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Neuroscience. 1995 Nov;69(1):189-97.

Evidence for a repetitive (burst) firing pattern in a sub-population of 5-hydroxytryptamine neurons in the dorsal and median raphe nuclei of the rat.

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Oxford University Department of Clinical Pharmacology, Radcliffe Infirmary, U.K.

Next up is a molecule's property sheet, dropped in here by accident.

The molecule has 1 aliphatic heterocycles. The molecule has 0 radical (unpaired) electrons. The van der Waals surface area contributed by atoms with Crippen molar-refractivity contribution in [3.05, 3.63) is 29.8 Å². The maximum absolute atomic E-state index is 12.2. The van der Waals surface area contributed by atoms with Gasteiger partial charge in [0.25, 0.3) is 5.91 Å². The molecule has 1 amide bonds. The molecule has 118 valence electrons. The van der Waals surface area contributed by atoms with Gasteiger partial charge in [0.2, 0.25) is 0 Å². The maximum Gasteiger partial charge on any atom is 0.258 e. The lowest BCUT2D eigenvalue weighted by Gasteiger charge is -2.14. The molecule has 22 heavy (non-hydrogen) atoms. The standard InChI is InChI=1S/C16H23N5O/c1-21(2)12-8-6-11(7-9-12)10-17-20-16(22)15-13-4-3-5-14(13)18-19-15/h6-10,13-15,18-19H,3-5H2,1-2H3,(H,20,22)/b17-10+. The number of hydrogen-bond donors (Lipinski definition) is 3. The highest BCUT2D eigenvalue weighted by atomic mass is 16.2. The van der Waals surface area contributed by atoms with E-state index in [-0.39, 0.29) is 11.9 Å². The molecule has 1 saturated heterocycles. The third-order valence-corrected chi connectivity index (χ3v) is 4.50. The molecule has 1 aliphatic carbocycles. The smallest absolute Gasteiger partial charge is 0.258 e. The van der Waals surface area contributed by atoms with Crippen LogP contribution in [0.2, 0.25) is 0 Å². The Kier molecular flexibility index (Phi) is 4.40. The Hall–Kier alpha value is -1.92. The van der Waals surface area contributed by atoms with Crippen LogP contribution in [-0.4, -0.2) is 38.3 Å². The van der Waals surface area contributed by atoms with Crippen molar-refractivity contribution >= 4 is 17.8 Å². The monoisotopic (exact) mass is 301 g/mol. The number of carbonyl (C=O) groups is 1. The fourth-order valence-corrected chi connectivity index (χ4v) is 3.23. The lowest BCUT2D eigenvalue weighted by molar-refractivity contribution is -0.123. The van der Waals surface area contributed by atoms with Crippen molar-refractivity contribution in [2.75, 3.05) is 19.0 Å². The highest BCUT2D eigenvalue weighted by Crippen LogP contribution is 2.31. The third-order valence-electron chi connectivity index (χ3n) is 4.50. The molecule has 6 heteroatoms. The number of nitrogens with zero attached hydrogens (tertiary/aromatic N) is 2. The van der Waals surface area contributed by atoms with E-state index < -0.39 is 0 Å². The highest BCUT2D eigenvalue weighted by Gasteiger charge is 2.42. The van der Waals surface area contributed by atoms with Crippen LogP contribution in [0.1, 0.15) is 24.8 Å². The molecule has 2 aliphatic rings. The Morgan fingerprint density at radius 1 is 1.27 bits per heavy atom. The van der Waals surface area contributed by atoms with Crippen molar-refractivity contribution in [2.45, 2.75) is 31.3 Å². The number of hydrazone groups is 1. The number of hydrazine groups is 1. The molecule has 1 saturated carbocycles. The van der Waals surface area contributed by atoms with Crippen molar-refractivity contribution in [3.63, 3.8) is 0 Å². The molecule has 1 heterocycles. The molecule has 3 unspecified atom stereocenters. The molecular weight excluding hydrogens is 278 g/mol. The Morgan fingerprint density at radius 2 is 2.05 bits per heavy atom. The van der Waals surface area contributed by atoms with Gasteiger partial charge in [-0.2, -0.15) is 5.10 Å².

Previous electrophysiological studies have shown that spontaneously active mesencephalic 5-hydroxytryptaminergic neurons of anaesthetized or freely moving animals fire solitary spikes in a slow, regular pattern. In the present study, using extracellular single unit recordings from dorsal and median raphe neurons of the anaesthetized rat, an additional electrophysiological property of a sub-population of presumed 5-hydroxytryptaminergic neurons was observed. These neurons, during their otherwise regular firing pattern, repeatedly fired two (or occasionally three or even four) spikes where only one was expected. Spikes in this burst-like repetitive firing mode (spikes in doublets or triplets) occurred in a short time interval (range: 2.4-11.5 ms), and with a diminishing spike amplitude. Cross-correlation analysis of spikes in doublets revealed a very high interdependency between them. The proportion of spikes in doublets to solitary spikes showed great variation between different neurons, ranging from 5 to 95% of the total spikes displayed. However, for each neuron the proportion of spikes in doublets to solitary spikes, and the time interval between the spikes in doublets, remained constant during control recordings. All these features are characteristic of single neurons firing in a repetitive firing pattern rather than simultaneous recordings of two separate 5-hydroxytryptaminergic neurons. Repetitive firing neurons were recorded with a similar frequency in both chloral hydrate and Saffan anaesthetized rats, and were detected using both glass and metal electrodes. Furthermore, neurons with a repetitive firing pattern were inhibited by intravenous administration of a selective 5-hydroxytryptamine1A receptor agonist and a 5-hydroxytryptamine reuptake inhibitor, thus displaying responses typical of 5-hydroxytryptaminergic neurons. Repetitive firing neurons occurred in both the dorsal and median raphe nuclei, although they were much more frequent in the dorsal raphe nucleus (91 of 332 neurons). The occurrence of repetitive firing neurons in the midbrain raphe nuclei is a newly described phenomenon which may indicate unique properties of a sub-population of 5-hydroxytryptaminergic neurons. In functional terms, it could modify both axonal and dendritic 5-hydroxytryptamine release, and provide an additional option for neuronal information signalling.

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